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Sunday, February 26, 2012

Mock Tuna Salad

As of this moment, I'm not a vegetarian. Though at times I really would like to be. Everything that I have read or watched about the way we eat in this country says that eating meat=bad while eating a plant-based diet=good. So, I guess you can say I'm dabbling in the vegetarian genre as often as I can (or, more accurately, as often as I think my husband will tolerate it).

So today, I was trying to figure out what to serve my family for lunch. And, I must admit, weekend lunches are my culinary weak spot. During the week, I pack leftovers for my lunches and for the kids. But come Saturday and Sunday my leftover reserves are typically gone, and I'm due for a trip to the grocery store. If there are times that my family is most likely to succumb and eat out, it would be Friday night and Saturday/Sunday lunch. And if I do manage to pull something together, it's usually soup and grilled cheese sandwiches (aka The Lunch of Champions).

Today, however, I had a recipe I really wanted to try out: Mock Tuna Salad. I'd had this dish once before during a rare mother-daughter lunch at an eclectic little shop, The Shangri-La Tea Room and Vegetarian Cafe in Boise, Idaho. Served as both an appetizer (with crackers and fresh veggies) and as a sandwich, the "Mock Toona" salad at the Shangri-La is 100% raw, which I have come to find out means that it is made of a combination of soaked nuts and seeds. And while I wouldn't say that it has exactly the same taste as tuna, you definitely can understand why people call it this.

However, seed-based mock tuna is not the only type out there. There is also a vegetarian recipe using one of the most versatile beans in the vegetarian's arsenal--the garbanzo bean (or chickpea). One advantage to this recipe, as far as I can tell, is that the beans do a decent job of emulating the texture of tuna. Pulsing it in the food processor--not to the point of creating hummus, but breaking it up into "flakes"--helps to make the finished product look more like tuna salad, something that is missing in the raw version.

There are a ton of recipes for mock tuna out there. But while I was reading through the many recipes, I saw one piece of advice that really made sense to me: if you don't usually put x-ingredient into regular tuna salad, don't put it into your mock tuna. So as I looked through the recipes online, I ruled out those that included dijon mustard and other odd-sounding inclusions and created one that had the ingredients that I consider essential to a good tuna salad or chicken salad sandwich.

The recipe that I used I adapted from a posting on Chez Bettay: The Vegan Gourmet.  My modified recipe follows, but feel free to made modifications to suit your own taste. I served mine as part of an open-faced sandwich, nestled on top of fresh-sliced tomatoes, baby spinach, and a slice of homemade 100% whole wheat bread. It was also good on crackers, and (as pictured) as an actual "salad"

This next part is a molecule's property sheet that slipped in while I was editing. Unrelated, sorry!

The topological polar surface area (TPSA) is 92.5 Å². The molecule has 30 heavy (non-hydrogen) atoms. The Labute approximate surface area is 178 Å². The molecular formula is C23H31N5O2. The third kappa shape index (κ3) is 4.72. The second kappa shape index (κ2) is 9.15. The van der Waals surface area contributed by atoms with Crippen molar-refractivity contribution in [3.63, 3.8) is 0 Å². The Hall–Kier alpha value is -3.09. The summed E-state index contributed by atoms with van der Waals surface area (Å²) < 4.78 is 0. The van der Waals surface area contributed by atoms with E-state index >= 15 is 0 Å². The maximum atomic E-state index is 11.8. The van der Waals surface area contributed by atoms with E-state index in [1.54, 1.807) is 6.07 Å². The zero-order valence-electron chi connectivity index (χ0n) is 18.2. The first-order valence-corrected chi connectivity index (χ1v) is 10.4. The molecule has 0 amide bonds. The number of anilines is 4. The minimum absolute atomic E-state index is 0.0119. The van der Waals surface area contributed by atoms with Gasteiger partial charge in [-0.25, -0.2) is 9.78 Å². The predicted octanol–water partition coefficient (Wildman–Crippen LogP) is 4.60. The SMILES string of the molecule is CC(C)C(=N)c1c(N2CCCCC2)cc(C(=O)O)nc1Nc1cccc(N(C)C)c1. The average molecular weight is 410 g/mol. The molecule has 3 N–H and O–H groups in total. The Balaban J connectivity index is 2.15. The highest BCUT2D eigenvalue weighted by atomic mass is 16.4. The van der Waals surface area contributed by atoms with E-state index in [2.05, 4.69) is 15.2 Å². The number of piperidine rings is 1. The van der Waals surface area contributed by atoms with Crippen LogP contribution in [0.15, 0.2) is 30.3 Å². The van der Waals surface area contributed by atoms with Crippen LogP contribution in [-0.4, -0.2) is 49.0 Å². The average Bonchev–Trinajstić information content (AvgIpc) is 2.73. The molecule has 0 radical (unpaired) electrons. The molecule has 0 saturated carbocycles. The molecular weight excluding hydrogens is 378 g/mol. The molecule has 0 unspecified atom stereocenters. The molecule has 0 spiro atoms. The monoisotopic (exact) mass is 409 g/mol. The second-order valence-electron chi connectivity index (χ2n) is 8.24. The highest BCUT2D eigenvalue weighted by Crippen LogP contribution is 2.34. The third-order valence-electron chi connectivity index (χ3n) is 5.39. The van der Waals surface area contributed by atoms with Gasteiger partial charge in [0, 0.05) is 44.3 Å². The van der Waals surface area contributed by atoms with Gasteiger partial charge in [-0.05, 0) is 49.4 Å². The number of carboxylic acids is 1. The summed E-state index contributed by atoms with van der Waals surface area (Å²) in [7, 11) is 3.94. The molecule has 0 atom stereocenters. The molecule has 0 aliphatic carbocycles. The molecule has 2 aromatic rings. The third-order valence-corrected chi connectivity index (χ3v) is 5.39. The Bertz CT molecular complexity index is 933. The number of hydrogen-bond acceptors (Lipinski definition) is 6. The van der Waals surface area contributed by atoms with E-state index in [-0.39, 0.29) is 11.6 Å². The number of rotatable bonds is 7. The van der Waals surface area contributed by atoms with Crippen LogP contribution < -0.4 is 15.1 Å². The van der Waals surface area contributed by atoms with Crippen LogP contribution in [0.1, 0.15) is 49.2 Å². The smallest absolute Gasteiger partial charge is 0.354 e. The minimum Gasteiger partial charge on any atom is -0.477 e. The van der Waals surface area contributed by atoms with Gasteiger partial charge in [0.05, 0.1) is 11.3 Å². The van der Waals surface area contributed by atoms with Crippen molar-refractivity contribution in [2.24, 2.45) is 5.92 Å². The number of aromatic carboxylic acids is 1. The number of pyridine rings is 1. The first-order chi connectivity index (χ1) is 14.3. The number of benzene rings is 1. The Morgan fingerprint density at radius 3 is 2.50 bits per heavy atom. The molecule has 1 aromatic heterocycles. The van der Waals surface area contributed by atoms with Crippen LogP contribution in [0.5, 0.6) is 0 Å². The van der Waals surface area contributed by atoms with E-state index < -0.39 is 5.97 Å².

Mock Tuna Salad

1 cup finely diced organic celery
2 15-ounce cans organic garbanzo beans, rinsed and drained
4 green onions, finely sliced (both white and green parts)
1 tablespoon nutritional yeast flakes
1 tablespoon dried dill weed

1 tablespoon fresh lime juice
1/2 cup Vegenaise or organic mayonaise
1/4 cup organic dill pickle relish or finely diced dill pickles
sea salt and fresh ground black pepper, to taste


1. Put the drained garbanzo beans into a food processor and pulse 5-6 times until roughly ground. Scrape into a large mixing bowl and set aside.

2. Add the celery and green onions to the bean mixture and stir to combine.

3. Sprinkle the remaining ingredients over the bowl's contents and mix together until creamy and combined.

*While the recipe is better after 24 hours in the fridge (to let the flavors mingle), it was also great freshly made as well.


  1. If it makes any difference, I am no longer a vegetarian due to the advice of our Naturopathic Doctor, who says it is nearly impossible to get the proper amount of protein from a meat free diet. There is good, healthy meat at Sheridan's Fruit Company on SE Stark and MLK in downtown PDX - Silvie Valley or Pleasant Hills for beef and Draper Valley for chicken (though no boneless - knife welding class!). I definitely notice a taste difference and both farms are free range 100% organic, vegetarian feed.

  2. We are not completely meat free here either, but I'm not "buying" meat from the grocery store. We have home-grown pork (that Corey's parents raised and that we butchered ourselves) and beef (that was grass-fed and finished by friends of ours--locally butchered as well). And as far as chicken goes, I buy pastured whole chickens locally. We are really looking at building a chicken coop and raising our own laying hens this year too. Otherwise, nothing else. I would say that I eat meat 3-4 meals per week, and try to make sure I have beans, quinoa, and other "protein" sources when meat isn't on the table. It is amazing the difference between "real" meat and the rest. And I know that some complain about the cost--but if you are eating it truly in moderation, it's not too bad.